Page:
Skip navigation

Doris Lessing wins Nobel for literature

The Associated Press

STOCKHOLM — British writer Doris Lessing has won the 2007 Nobel Prize in literature, the Swedish Academy said Thursday, citing her “skepticism, fire and visionary power” in dozens of works, notably her classic The Golden Notebook.

Ms. Lessing, who at 87 is the oldest person to win the Nobel Literature prize, could not be reached to be told of her award, the academy's permanent secretary Horace Engdahl told The Associated Press. Her agent, Jonathan Clowes, said she was out shopping in London.

“We are absolutely delighted and it's very well-deserved,” Mr. Clowes said.

Ms. Lessing was born to British parents who were living in what is now Iran. The family later moved to Rhodesia, which is now Zimbabwe. She dropped out of school at age 13.

She made her debut with The Grass Is Singing in 1950. Her other works include the semiautobiographical Children Of Violence series, largely set in Africa.

Her breakthrough was the 1962 Golden Notebook, the Swedish Academy said.

“The burgeoning feminist movement saw it as a pioneering work, and it belongs to the handful of books that inform the 20th-century view of the male-female relationship,” the academy said in its citation announcing the prize.

Her other important novels of include The Summer Before Dark in 1973 and The Fifth Child in 1988.

Ms. Lessing is the second British writer to win the prize in three years. In 2005, Harold Pinter received the award. Last year, the academy gave the prize to Turkey's Orhan Pamuk.

“When you look at my life, you can go back to the late 1930s,” she told The Associated Press in an interview last year. “What I saw was, first of all, Hitler, he was going to live forever. Mussolini was in for 10,000 years. You had the Soviet Union, which was, by definition, going to last forever. There was the British empire – nobody imagined it could come to an end. So why should one believe in any kind of permanence?”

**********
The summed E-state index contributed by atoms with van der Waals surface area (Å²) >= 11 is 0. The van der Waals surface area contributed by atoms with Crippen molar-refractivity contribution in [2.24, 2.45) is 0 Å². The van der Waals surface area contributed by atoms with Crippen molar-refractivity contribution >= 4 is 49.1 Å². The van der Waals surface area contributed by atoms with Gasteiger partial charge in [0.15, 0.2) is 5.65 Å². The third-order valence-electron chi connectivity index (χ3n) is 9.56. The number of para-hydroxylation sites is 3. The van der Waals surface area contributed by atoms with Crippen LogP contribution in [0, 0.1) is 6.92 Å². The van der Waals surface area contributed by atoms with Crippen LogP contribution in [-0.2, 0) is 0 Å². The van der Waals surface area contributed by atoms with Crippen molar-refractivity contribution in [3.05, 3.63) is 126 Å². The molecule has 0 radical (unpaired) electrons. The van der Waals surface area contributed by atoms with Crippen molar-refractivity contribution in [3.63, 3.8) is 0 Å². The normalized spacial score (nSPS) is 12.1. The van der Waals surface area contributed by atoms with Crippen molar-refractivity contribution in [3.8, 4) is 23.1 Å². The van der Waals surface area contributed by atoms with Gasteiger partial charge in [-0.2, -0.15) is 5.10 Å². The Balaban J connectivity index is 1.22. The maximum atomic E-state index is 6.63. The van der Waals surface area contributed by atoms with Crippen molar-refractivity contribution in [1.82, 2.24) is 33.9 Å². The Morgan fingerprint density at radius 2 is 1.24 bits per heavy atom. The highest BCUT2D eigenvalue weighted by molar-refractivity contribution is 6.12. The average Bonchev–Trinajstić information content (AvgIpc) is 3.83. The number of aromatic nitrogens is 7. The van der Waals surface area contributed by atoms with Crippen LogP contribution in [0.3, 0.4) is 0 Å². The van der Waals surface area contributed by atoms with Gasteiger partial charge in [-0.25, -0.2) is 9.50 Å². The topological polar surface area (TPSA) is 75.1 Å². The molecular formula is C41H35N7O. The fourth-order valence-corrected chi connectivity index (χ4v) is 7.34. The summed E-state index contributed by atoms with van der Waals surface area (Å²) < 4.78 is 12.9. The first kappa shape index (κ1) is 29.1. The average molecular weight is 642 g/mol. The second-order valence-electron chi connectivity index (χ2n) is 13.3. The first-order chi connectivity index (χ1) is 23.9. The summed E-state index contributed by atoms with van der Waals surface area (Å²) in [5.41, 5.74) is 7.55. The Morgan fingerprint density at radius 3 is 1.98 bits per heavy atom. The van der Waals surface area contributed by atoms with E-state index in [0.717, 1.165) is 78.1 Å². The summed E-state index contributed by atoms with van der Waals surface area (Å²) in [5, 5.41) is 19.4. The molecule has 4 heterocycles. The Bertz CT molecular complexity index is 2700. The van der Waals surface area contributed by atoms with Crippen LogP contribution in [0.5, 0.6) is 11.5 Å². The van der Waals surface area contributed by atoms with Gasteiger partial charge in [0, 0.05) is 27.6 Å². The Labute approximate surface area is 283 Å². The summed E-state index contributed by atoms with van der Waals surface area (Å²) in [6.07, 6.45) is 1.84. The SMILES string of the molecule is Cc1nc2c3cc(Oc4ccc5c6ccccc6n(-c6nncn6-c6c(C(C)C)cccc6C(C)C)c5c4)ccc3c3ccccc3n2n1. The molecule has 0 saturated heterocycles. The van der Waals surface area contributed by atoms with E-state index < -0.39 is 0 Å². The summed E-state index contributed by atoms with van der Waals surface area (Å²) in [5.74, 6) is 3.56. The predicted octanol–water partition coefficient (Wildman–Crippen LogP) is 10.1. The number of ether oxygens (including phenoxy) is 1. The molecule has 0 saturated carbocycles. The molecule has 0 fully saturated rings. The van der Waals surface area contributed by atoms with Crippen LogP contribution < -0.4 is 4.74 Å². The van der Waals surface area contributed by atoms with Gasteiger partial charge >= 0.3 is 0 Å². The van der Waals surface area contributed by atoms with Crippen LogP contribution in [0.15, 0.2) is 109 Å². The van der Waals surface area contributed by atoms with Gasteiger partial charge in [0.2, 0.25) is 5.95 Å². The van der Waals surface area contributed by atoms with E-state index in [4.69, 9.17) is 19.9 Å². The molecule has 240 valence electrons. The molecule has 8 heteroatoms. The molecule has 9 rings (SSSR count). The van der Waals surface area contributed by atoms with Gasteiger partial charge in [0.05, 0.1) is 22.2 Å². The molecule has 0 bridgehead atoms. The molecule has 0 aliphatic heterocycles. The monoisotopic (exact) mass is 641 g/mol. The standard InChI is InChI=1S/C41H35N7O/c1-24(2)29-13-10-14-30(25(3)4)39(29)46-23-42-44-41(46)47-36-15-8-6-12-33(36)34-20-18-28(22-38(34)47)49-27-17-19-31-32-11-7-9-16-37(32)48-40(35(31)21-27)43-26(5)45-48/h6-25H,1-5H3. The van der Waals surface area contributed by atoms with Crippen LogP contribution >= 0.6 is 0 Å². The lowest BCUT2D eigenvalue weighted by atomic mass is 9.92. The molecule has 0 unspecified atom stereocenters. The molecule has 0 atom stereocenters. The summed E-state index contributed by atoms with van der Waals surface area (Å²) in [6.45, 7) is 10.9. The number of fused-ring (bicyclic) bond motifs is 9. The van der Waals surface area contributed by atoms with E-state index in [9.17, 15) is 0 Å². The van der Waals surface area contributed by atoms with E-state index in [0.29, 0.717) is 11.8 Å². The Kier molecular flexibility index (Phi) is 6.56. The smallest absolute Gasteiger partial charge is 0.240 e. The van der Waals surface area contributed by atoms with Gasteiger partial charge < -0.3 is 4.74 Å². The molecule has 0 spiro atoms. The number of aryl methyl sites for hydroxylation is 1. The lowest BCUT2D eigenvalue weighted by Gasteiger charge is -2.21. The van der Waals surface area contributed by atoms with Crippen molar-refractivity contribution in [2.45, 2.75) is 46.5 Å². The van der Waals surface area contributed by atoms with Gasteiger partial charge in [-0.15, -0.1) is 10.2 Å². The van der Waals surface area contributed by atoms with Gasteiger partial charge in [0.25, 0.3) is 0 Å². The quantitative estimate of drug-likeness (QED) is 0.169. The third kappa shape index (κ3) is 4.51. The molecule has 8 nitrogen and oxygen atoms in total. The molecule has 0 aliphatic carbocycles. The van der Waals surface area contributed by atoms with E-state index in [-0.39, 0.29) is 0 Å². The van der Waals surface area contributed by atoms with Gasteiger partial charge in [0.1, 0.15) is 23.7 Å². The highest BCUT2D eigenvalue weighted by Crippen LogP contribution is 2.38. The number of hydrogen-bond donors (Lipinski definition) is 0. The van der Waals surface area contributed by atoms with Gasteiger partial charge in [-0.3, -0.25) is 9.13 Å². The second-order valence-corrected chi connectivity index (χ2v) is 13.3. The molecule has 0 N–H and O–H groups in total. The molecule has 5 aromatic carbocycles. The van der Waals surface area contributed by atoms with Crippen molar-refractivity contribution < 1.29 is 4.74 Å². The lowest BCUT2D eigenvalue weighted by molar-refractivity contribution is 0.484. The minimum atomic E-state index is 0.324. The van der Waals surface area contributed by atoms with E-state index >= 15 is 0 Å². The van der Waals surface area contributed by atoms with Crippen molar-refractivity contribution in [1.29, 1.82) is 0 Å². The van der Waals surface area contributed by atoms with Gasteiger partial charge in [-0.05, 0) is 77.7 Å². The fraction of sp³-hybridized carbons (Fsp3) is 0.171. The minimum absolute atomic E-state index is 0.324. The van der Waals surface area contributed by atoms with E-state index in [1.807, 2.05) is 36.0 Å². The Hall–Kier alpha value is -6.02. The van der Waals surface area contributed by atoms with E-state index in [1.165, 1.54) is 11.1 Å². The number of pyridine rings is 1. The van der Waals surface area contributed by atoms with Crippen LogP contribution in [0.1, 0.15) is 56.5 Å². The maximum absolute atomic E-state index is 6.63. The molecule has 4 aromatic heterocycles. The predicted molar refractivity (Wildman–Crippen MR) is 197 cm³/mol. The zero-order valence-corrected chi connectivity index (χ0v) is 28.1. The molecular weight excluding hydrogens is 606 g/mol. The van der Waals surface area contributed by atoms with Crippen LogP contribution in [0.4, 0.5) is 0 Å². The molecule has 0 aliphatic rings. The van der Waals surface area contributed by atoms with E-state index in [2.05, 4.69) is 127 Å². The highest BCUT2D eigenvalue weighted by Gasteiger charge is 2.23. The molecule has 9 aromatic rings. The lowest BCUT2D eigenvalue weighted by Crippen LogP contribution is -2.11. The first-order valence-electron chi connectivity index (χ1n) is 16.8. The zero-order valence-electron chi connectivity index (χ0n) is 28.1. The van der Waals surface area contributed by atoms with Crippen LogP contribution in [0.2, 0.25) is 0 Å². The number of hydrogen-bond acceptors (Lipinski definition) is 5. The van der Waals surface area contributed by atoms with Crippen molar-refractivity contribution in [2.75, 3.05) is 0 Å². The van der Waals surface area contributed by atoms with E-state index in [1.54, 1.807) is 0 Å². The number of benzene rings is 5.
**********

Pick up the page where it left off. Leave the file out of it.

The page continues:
Ms. Lessing's family moved to a farm in southern Rhodesia in 1925, an experience she described in the first part of her autobiography Under My Skin that was released in 1944.

Because of her criticism of the South African regime and its apartheid system, she was prohibited from entering the country between 1956 and 1995. Ms. Lessing, who was a member of the British Communist Party in the 1950s, had been active in campaigning against nuclear weapons.

The literature award was the fourth of this year's Nobel Prizes to be announced and one of the most hotly anticipated, given the sheer amount of guessing it generated in the weeks leading up to award.

On Wednesday, Gerhard Ertl of Germany won the prize in chemistry for studies of chemical reactions on solid surfaces, which are key to understanding such questions as why the ozone layer is thinning.

On Tuesday, France's Albert Fert and Germany's Peter Gruenberg won the physics award for discovering a phenomenon that lets computers and digital music players store reams of data on ever-shrinking hard disks.

On Monday, Americans Mario Capecchi and Oliver Smithies and Briton Sir Martin Evans, won the prize in medicine for groundbreaking discoveries that led to a powerful technique for manipulating mouse genes.

Prizes for peace and economics will be announced through Oct. 15.

The awards – each worth 10-million Swedish kroner, ($1.5-million Canadian) – will be handed out by Sweden's King Carl XVI Gustaf at a ceremony in Stockholm on Dec. 10.

Winners in literature since 1960
2007 Doris Lessing, Britain.
2006 Orhan Pamuk, Turkey.
2005 Harold Pinter, Britain.
2004 Elfriede Jelinek, Austria.
2003 J.M. Coetzee, South Africa.
2002 Imre Kertesz, Hungary.
2001 V.S. Naipaul, Trinidad-born Briton.
2000 Gao Xingjian, Chinese-born French.
1999 Guenter Grass, Germany.
1998 Jose Saramago, Portugal.
1997 Dario Fo, Italy.
1996 Wislawa Szymborska, Poland.
1995 Seamus Heaney, Ireland.
1994 Kenzaburo Oe, Japan.
1993 Toni Morrison, United States.
1992 Derek Walcott, St. Lucia.
1991 Nadine Gordimer, South Africa.
1990 Octavio Paz, Mexico.
1989 Camilo Jose Cela, Spain.
1988 Naguib Mahfouz, Egypt.
1987 Joseph Brodsky, Russian-born American.
1986 Wole Soyinka, Nigeria.
1985 Claude Simon, France.
1984 Jaroslav Seifert, Czechoslovakia.
1983 William Golding, Britain.
1982 Gabriel Garcia Marquez, Colombia.
1981 Elias Canetti, Bulgarian-born Briton.
1980 Czeslaw Milosz, Polish-born American.
1979 Odysseus Elytis, Greece.
1978 Isaac Bashevis Singer, Polish-born American.
1977 Vicente Aleixandre, Spain.
1976 Saul Bellow, Canadian-born American.
1975 Eugenio Montale, Italy.
1974 Eyvind Johnson and Harry Martinson, Sweden.
1973 Patrick White, British-born Australian.
1972 Heinrich Boell, West Germany.
1971 Pablo Neruda, Chile.
1970 Alexander Solzhenitsyn, Russia.
1969 Samuel Beckett, Ireland.
1968 Yasunari Kawabata, Japan.
1967 Miguel A. Asturias, Guatemala.
1966 Shmuel Y. Agnon, Polish-born Israeli, and Nelly Sachs, German-born Swede.
1965 Mikhail Sholokhov, Russia.
1964 Jean-Paul Sartre, France (declined award).
1963 Giorgos Seferis, Turkish-born Greek.
1962 John Steinbeck, United States.
1961 Ivo Andric, Yugoslavia.
1960 Saint-John Perse, Guadeloupe-born French.

Recommend this article? 155 votes

Back to top